4. HIV-and-syphilis, in which both HIV and syphilis testing were offered, and women who accepted both tests and tested positive for either infection were treated accordingly.

Screening coverage for each strategy was based on the product of the probability of being insured (90%), the probability of accessing prenatal care (84% for the insured; 55% for the uninsured), and the probability of accepting tests (92%).18,19

Based on Global Diseases Burden (GBD) measurement methods, we estimated disability-adjusted life years (DALYs) lost for all adverse health outcomes for both mother and newborn using HIV- and syphilis-related disability weights.20 The life expectancies for newborns (74 years) and for 26-year-old mothers (49 years) were based on life table values for China.17 We repeated our analyses using standard life expectancy values from Japan (highest life expectancy17). Owing to the controversy surrounding age weighting, we did not adjust for age in our DALY calculations.21

To keep the analysis simple, we assumed 4 disease states for HIV (i.e., healthy, HIV, AIDS, and death) and syphilis (i.e., healthy, early [i.e., primary or secondary syphilis]/latent syphilis, tertiary syphilis, and death) infections of the mother. Schematics of the Markov progression showing the simplified health states used to determine the DALYs lost for syphilis9 and HIV-syphilis coinfections are presented in Figure 1A and B.

Figure 1
Figure 1
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Table 1
Table 1
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Based on unpublished local data, we assumed that syphilis infections were at the early (i.e., primary or secondary; 25%) or latent (75%) stages. We also assumed that 10% of those infected with HIV were also infected with syphilis, and the DALY weight for coinfection was computed as follows: DALY weight 1 + DALY weight 2 * (1 − DALY weight 1).

As an example, for a pregnant woman with HIV (DALY weight, 0.13520) and tertiary syphilis (DALY weight, 0.28320), the combined DALY weight was 0.38. We repeated our analyses using only the DALY value for the disease with the higher weight. This was done because previous reports have suggested that DALYs cannot be adjusted to account for comorbidities.22 Finally, if the mother was coinfected, the resulting probability of aborting was computed in a similar way as described above—0.7 (i.e., 0.5 + 0.4 * (1 − 0.5)).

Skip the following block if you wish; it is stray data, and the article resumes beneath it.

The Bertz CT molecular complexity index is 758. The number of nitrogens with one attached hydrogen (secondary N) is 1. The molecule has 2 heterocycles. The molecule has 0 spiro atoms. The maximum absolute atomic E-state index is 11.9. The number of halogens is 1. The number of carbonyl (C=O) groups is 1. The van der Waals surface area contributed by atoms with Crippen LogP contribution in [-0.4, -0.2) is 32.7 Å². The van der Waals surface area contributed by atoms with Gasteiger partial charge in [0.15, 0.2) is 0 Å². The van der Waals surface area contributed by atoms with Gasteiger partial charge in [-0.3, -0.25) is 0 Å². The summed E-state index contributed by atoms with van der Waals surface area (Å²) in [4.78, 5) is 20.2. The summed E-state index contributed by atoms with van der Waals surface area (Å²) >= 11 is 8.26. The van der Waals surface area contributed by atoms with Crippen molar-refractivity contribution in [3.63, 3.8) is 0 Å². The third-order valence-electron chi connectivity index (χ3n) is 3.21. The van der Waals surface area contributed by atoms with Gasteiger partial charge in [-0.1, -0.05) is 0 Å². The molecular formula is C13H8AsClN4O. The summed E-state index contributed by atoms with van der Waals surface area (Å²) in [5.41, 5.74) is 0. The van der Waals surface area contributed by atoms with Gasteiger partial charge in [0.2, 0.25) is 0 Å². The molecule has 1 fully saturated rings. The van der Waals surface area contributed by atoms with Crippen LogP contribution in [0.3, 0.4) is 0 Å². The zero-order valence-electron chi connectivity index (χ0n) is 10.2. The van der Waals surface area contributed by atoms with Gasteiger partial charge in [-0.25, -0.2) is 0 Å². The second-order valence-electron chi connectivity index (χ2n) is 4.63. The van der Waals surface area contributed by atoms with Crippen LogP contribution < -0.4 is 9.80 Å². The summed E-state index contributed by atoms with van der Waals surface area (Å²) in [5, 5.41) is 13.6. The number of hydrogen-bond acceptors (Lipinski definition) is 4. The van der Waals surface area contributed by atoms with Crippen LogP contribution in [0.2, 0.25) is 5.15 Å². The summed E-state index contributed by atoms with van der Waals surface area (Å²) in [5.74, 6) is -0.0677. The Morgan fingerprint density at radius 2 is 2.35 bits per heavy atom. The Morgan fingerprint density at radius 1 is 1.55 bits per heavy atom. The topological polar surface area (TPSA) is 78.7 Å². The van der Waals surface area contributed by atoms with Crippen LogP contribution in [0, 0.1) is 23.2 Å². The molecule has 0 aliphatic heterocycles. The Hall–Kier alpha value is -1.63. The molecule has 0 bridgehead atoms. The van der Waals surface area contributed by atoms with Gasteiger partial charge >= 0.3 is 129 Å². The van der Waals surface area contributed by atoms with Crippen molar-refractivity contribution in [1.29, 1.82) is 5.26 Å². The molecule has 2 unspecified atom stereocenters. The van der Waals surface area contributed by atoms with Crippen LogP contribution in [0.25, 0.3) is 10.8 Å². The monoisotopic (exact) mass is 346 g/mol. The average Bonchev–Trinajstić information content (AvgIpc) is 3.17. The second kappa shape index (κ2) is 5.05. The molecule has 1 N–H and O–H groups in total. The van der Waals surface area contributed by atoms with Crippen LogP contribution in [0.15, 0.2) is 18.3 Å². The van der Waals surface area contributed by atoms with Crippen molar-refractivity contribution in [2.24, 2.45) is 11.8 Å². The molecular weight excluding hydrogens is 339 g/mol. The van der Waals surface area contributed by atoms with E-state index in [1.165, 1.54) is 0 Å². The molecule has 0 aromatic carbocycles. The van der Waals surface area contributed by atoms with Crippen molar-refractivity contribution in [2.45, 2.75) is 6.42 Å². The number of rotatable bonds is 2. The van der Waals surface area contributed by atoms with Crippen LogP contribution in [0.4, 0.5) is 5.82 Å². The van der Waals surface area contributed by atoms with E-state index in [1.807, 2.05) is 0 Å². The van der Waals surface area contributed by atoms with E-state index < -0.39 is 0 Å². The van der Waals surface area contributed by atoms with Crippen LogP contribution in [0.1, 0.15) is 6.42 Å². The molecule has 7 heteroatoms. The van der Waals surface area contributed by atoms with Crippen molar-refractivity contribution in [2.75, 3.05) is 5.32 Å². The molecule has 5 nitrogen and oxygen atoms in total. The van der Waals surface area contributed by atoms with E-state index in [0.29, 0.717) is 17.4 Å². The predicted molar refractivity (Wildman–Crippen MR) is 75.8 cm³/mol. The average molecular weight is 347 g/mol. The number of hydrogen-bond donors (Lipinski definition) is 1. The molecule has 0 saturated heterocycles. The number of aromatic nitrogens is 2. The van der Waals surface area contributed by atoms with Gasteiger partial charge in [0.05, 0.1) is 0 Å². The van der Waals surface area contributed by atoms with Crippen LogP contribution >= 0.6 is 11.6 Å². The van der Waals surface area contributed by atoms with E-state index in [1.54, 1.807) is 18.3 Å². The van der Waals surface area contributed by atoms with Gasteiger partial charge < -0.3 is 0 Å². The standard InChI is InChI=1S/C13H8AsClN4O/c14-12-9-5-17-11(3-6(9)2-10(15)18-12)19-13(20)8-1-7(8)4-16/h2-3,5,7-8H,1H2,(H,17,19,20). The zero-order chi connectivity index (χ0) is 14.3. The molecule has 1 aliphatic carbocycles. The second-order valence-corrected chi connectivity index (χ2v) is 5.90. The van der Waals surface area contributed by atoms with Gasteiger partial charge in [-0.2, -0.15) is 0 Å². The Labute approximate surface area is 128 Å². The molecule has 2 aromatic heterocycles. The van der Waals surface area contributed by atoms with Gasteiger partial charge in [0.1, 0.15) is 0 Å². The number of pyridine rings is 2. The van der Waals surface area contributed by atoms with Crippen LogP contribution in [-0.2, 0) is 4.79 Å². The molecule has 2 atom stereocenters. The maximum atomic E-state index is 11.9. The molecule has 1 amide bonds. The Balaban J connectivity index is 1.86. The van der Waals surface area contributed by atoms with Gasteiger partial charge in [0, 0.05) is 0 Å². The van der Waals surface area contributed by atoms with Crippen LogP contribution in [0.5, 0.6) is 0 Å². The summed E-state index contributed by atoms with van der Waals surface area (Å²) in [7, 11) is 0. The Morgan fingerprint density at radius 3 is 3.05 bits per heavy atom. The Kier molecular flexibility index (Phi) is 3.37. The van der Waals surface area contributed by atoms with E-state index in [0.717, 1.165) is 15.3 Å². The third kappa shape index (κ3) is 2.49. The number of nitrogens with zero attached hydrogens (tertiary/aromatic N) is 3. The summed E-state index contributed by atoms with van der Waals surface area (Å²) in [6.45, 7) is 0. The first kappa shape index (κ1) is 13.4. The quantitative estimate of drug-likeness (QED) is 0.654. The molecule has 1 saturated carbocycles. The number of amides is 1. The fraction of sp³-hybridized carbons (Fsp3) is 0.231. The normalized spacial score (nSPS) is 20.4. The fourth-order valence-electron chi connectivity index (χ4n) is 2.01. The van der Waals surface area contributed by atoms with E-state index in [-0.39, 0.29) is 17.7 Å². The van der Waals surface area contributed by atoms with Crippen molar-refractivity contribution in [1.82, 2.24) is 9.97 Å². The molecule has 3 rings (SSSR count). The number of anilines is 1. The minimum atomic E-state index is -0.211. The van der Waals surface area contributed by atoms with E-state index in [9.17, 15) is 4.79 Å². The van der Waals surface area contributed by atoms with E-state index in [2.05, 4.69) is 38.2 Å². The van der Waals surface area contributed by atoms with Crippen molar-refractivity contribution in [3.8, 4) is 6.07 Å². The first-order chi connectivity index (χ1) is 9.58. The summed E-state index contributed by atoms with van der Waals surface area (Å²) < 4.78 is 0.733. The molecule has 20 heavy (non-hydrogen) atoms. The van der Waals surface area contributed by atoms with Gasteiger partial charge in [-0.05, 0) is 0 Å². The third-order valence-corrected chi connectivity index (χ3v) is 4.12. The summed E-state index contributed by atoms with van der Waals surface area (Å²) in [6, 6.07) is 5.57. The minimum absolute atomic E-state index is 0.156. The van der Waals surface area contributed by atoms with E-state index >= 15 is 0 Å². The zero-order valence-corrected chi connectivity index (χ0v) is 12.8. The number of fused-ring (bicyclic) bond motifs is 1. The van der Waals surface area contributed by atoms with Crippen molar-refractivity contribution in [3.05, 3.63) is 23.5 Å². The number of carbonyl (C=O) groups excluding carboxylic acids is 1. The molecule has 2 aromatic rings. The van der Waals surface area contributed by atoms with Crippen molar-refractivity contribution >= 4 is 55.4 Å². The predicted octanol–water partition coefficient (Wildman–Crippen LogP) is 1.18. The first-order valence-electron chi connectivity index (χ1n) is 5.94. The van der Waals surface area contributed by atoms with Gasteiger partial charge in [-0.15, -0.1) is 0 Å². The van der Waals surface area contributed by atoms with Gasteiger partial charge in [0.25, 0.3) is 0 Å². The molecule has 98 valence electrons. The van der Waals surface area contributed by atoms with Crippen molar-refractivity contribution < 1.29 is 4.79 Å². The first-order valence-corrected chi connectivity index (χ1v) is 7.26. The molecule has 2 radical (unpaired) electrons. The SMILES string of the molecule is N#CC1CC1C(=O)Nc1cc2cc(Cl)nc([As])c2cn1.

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Cost of APOs

The treatment cost of HIV-infected infants (first-line ARV treatment) was used as the direct cost of HIV-related APO (i.e., MTCT of HIV). Our literature search for the direct costs of syphilis-related APOs (i.e., congenital syphilis, LBW, and ND) in China yielded no results. Consequently, to estimate direct costs, we adjusted the costs found in a recent economic evaluation study that estimated the total cost incurred to prevent each of the APOs from a prevention program in China.23 In that study, the estimated costs to prevent each of the APOs were approximately $5300 for congenital syphilis, $6100 for LBW, and $8500 for ND (adjusted to 2010 US dollars).23 These costs included direct institutional costs (such as cost of syphilis screening and diagnosis, CSN treatment and personnel), and individual/private direct (such as transportation and medical expenses paid by patient or family members) and indirect costs (such as lost income due to missed work time).23 The relative magnitude of the costs was consistent with cost values used in previous studies.9,10 Following previous studies, the cost of SB was assumed to be the same as the cost of delivery.9,10